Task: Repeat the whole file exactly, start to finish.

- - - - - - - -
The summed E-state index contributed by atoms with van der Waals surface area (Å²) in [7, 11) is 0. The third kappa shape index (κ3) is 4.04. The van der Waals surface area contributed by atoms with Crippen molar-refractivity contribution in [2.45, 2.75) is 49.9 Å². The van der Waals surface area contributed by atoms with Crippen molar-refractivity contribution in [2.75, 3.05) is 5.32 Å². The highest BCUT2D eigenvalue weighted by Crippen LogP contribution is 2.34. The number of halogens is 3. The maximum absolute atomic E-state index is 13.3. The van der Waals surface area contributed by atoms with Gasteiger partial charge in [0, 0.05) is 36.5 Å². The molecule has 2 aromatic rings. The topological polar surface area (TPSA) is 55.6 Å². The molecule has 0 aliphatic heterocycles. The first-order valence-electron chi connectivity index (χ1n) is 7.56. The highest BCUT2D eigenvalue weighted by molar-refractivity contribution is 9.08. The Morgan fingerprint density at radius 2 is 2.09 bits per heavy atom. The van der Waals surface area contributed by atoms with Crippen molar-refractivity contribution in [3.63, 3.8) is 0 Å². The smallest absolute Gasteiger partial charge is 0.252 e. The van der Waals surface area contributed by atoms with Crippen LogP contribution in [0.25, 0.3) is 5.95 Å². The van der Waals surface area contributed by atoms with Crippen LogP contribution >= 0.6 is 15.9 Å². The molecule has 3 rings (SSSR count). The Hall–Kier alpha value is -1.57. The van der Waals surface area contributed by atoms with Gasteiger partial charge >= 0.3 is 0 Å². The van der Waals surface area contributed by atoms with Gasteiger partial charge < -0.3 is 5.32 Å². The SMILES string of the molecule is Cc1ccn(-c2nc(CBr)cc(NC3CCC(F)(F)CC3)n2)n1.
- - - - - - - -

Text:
The summed E-state index contributed by atoms with van der Waals surface area (Å²) in [7, 11) is 0. The third kappa shape index (κ3) is 4.04. The van der Waals surface area contributed by atoms with Crippen molar-refractivity contribution in [2.45, 2.75) is 49.9 Å². The van der Waals surface area contributed by atoms with Crippen molar-refractivity contribution in [2.75, 3.05) is 5.32 Å². The highest BCUT2D eigenvalue weighted by Crippen LogP contribution is 2.34. The number of halogens is 3. The maximum absolute atomic E-state index is 13.3. The van der Waals surface area contributed by atoms with Gasteiger partial charge in [0, 0.05) is 36.5 Å². The molecule has 2 aromatic rings. The topological polar surface area (TPSA) is 55.6 Å². The molecule has 0 aliphatic heterocycles. The first-order valence-electron chi connectivity index (χ1n) is 7.56. The highest BCUT2D eigenvalue weighted by molar-refractivity contribution is 9.08. The Morgan fingerprint density at radius 2 is 2.09 bits per heavy atom. The van der Waals surface area contributed by atoms with Crippen molar-refractivity contribution in [3.63, 3.8) is 0 Å². The smallest absolute Gasteiger partial charge is 0.252 e. The van der Waals surface area contributed by atoms with Crippen LogP contribution in [0.25, 0.3) is 5.95 Å². The van der Waals surface area contributed by atoms with Crippen LogP contribution >= 0.6 is 15.9 Å². The molecule has 3 rings (SSSR count). The Hall–Kier alpha value is -1.57. The van der Waals surface area contributed by atoms with Gasteiger partial charge >= 0.3 is 0 Å². The van der Waals surface area contributed by atoms with Gasteiger partial charge < -0.3 is 5.32 Å². The SMILES string of the molecule is Cc1ccn(-c2nc(CBr)cc(NC3CCC(F)(F)CC3)n2)n1.